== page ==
exhibition, painting, Paris

Rehashed Cold Buffet

1 Signature de Bernard Buffet

First, astonishment seizes you: what? a Bernard Buffet exhibition (at the MAMVP, October 14, 2016 – March 5, 2017)? Then, doubt unfurls: maybe I’ve let something slip by me? Am I missing out on some revelation because of my prejudices?
After having seen the exhibition, it’s nothing but consternation: how could they dare to make such an unconvincing show? Or is it that rehabilitating Buffet amounted to an impossible task? And if so, why put together this exhibition? To please Pierre Bergé, the ex-boyfriend, who owns a fair amount of the paintings on display (his portrait pictured last)? I cannot think so. This is not a rediscovery or rehabilitation, this is a “rebranding” —on the walls of the exhibition, a quote from Bergé: “[Buffet’s] prickly signature has become a brand name.” Is this actually the context in which we should apprehend this promotional relaunch?

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exhibition, installation, Paris, poetry, sculpture

Of Museums as Freezers (Carl Andre)

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Carl Andre, poem, 1982

The Carl Andre exhibition at the MAMVP (October 18, 2016 – February 12, 2017) is a very good retrospective, ranging from his –large-scale or miniature– sculptures to his visual poems (lesser-known works, albeit their formal beauty is truly captivating, beyond meaningfulness). But something is arresting: the gap, probably an unbridgeable one, between the artist’s original intentions and the way his artworks are displayed in museums.

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exhibition, Paris, photography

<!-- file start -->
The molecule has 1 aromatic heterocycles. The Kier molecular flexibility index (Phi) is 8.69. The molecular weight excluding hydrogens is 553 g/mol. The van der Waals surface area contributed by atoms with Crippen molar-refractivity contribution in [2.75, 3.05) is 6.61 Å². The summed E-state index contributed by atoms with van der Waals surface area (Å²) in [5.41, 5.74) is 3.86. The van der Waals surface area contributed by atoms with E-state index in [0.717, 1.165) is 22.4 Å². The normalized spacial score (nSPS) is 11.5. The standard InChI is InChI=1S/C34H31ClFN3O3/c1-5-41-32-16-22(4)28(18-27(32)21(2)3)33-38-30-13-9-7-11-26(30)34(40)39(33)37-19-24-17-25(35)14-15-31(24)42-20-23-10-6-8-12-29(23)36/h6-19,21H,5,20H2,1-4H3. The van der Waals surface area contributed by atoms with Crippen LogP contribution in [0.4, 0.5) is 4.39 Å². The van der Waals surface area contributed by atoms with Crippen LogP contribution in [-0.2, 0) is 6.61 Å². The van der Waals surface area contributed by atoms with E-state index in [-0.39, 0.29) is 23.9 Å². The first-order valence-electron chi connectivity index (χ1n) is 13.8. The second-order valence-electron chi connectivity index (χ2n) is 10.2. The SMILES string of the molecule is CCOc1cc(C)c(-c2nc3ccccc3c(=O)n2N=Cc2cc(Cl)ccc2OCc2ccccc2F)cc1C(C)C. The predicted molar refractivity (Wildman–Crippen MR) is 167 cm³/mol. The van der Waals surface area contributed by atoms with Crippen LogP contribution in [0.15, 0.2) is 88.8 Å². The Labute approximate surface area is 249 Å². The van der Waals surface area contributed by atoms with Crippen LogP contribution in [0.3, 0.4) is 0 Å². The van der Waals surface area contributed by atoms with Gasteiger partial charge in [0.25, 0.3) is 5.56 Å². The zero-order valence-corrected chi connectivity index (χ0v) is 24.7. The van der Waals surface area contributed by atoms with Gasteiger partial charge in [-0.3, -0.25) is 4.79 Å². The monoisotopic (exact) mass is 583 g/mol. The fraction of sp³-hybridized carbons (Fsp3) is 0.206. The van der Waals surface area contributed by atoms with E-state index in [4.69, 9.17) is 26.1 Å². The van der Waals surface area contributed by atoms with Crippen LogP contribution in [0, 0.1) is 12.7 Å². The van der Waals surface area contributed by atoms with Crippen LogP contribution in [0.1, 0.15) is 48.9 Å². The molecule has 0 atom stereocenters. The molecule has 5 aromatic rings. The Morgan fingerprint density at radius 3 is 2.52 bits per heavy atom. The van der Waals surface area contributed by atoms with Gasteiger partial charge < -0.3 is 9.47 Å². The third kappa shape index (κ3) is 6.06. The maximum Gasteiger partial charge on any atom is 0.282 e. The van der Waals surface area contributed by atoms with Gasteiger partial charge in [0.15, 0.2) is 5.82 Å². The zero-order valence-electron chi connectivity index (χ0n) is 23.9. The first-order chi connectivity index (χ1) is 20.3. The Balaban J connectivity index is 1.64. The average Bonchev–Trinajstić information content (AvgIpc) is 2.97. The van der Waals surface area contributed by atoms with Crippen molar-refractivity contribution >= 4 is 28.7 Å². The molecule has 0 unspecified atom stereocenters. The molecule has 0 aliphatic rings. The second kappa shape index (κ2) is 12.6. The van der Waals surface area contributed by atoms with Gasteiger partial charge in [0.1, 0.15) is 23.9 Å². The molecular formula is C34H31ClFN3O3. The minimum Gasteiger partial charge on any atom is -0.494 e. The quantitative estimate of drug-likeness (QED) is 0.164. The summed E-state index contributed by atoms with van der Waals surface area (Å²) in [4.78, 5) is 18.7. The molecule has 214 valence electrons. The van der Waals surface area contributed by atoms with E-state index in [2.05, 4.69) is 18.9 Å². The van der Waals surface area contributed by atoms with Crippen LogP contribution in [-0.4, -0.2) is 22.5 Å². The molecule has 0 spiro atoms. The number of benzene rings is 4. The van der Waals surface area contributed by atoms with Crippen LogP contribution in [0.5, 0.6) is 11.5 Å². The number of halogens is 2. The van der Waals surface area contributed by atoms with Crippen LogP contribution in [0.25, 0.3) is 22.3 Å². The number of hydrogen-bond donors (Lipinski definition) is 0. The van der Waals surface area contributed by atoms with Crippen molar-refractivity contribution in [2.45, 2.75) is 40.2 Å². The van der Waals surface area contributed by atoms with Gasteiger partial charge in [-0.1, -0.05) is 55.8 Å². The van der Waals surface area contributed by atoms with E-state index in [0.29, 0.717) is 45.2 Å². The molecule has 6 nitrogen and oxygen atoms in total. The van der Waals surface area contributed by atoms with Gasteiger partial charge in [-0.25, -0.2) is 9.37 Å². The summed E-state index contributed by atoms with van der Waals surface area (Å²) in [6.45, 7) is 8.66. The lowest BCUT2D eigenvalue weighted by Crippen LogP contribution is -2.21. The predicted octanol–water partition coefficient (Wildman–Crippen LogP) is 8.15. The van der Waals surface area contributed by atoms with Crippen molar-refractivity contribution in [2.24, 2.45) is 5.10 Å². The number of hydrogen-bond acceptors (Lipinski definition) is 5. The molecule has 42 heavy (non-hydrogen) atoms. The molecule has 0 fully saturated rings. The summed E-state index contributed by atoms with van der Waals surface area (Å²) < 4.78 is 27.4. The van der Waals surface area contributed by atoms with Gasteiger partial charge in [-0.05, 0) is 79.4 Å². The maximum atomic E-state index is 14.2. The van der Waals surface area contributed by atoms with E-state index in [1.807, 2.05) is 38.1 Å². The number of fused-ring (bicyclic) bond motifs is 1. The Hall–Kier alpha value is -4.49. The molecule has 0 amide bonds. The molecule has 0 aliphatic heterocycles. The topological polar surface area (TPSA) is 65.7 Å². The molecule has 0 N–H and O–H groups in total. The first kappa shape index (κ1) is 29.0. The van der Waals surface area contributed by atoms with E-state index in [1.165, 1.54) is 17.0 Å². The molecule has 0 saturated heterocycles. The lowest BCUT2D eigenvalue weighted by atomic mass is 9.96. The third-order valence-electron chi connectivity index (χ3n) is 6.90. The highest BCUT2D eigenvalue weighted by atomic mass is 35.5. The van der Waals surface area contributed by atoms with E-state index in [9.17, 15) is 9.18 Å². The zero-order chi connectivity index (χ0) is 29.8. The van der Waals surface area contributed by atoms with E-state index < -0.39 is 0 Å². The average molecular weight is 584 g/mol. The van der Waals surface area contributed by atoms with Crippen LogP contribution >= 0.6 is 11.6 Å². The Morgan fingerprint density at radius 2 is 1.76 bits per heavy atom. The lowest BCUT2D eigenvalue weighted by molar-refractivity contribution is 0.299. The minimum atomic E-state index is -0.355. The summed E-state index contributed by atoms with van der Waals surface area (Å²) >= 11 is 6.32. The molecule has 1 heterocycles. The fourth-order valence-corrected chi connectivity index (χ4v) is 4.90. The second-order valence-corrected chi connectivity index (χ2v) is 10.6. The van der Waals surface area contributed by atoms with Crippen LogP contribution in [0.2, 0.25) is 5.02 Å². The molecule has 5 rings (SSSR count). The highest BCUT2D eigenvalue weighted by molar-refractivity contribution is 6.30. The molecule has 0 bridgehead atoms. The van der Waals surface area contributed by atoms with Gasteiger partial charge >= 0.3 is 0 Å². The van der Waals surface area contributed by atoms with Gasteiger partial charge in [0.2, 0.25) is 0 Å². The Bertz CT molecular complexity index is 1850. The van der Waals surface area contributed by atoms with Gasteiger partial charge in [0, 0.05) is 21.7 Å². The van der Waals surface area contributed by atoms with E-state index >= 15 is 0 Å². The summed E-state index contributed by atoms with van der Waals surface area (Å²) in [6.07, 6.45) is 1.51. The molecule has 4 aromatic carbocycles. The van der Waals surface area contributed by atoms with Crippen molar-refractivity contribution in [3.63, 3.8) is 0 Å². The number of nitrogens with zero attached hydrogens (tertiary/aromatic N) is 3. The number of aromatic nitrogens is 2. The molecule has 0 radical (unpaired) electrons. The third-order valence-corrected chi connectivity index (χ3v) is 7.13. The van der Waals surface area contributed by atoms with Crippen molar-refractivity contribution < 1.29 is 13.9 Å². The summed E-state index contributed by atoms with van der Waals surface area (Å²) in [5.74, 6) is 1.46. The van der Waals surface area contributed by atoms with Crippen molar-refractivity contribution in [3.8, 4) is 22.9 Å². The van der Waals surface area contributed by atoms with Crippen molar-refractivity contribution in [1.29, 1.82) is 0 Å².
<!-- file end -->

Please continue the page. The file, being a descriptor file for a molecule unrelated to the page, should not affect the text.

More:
Revisiting the History of Photography (1. Jan Dibbets)

1 Anton Giulio et Arturo Bragaglia.jpg

Anton Giulio Bragaglia and Arturo Bragaglia, Salutando, 1911, 17.5x23cm, Galleria civica in Modeno

To question the nature of photography is the aim of Pandora’s Box, an exhibition curated by Jan Dibbets at the MAMVP in Paris (a museum the artist is familiar with), from March 25 to July 17, 2016. Hailing from conceptual art, Dibbets was among the first to examine photography itself (alongside William Anastasi, then Michael Snow, John Hilliard, Tim Rautert and Ugo Mulas). Around 1970, he created a series of photographs addressing the processes and mechanisms of photography , as well as its essence, as opposed to the images represented: the “how” of photography rather than its “what.” In this exhibition, Dibbets presses forward with these same concerns, reframing them within the history of photography, and nourishing them with readings of Vilém Flusser’s ideas –a thinker he discovered while preparing the exhibition. (This fact was of great interest to me, of course; it is more thoroughly explained in a video of his interview with Fabrice Hergott than in the catalogue).
Pandora’s Box has been put together by an artist, not an art historian, and therefore there were some liberties taken, some partial choices made, some incongruous selections (especially in the last section, which was quite disappointing), and some bizarre omissions (from the five precursors I just cited, only Anastasi and Snow are featured, and Mulas’ absence in particular is baffling, if it is not simply a petty move by Dibbets). Those choices will appeal or not to the visitor, but –at least until the last section– they make for a compelling exhibition. Continue reading

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contemporary art, exhibition, Paris

A Mystical Warhol?

Andy Warhol, Mao, 1973, acrylic paint and silk-screen printing on canvas

Andy Warhol, Mao, 1973, acrylic paint and silk-screen printing on canvas